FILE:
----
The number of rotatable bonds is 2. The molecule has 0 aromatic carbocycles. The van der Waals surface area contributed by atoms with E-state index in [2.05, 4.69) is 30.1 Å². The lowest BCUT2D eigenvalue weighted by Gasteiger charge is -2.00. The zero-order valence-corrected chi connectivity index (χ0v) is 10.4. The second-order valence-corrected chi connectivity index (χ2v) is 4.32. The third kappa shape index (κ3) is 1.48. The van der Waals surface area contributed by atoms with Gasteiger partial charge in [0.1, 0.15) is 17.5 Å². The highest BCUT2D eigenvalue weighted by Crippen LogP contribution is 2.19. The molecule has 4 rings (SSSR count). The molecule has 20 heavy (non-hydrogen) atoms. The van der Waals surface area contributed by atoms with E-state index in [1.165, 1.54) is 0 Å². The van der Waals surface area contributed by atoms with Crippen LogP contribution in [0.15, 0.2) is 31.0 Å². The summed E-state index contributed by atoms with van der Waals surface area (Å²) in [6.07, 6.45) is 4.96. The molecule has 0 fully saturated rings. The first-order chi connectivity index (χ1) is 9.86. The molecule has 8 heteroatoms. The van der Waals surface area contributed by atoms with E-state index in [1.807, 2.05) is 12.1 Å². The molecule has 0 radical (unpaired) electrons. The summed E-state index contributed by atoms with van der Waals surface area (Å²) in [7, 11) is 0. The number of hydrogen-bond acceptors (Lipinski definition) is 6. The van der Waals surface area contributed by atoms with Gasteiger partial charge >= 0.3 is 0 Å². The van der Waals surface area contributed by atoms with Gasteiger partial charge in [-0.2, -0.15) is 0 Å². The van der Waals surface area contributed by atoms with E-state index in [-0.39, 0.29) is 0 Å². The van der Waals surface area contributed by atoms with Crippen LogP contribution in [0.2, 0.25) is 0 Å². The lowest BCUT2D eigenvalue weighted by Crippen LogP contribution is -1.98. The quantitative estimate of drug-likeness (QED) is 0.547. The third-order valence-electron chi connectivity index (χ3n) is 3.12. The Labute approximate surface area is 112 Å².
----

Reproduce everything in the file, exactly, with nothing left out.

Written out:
The number of rotatable bonds is 2. The molecule has 0 aromatic carbocycles. The van der Waals surface area contributed by atoms with E-state index in [2.05, 4.69) is 30.1 Å². The lowest BCUT2D eigenvalue weighted by Gasteiger charge is -2.00. The zero-order valence-corrected chi connectivity index (χ0v) is 10.4. The second-order valence-corrected chi connectivity index (χ2v) is 4.32. The third kappa shape index (κ3) is 1.48. The van der Waals surface area contributed by atoms with Gasteiger partial charge in [0.1, 0.15) is 17.5 Å². The highest BCUT2D eigenvalue weighted by Crippen LogP contribution is 2.19. The molecule has 4 rings (SSSR count). The molecule has 20 heavy (non-hydrogen) atoms. The van der Waals surface area contributed by atoms with E-state index in [1.165, 1.54) is 0 Å². The van der Waals surface area contributed by atoms with Crippen LogP contribution in [0.15, 0.2) is 31.0 Å². The summed E-state index contributed by atoms with van der Waals surface area (Å²) in [6.07, 6.45) is 4.96. The molecule has 0 fully saturated rings. The first-order chi connectivity index (χ1) is 9.86. The molecule has 8 heteroatoms. The van der Waals surface area contributed by atoms with E-state index in [1.807, 2.05) is 12.1 Å². The molecule has 0 radical (unpaired) electrons. The summed E-state index contributed by atoms with van der Waals surface area (Å²) in [7, 11) is 0. The number of hydrogen-bond acceptors (Lipinski definition) is 6. The van der Waals surface area contributed by atoms with Gasteiger partial charge >= 0.3 is 0 Å². The van der Waals surface area contributed by atoms with Gasteiger partial charge in [-0.2, -0.15) is 0 Å². The van der Waals surface area contributed by atoms with E-state index in [-0.39, 0.29) is 0 Å². The van der Waals surface area contributed by atoms with Crippen LogP contribution in [0.2, 0.25) is 0 Å². The lowest BCUT2D eigenvalue weighted by Crippen LogP contribution is -1.98. The quantitative estimate of drug-likeness (QED) is 0.547. The third-order valence-electron chi connectivity index (χ3n) is 3.12. The Labute approximate surface area is 112 Å².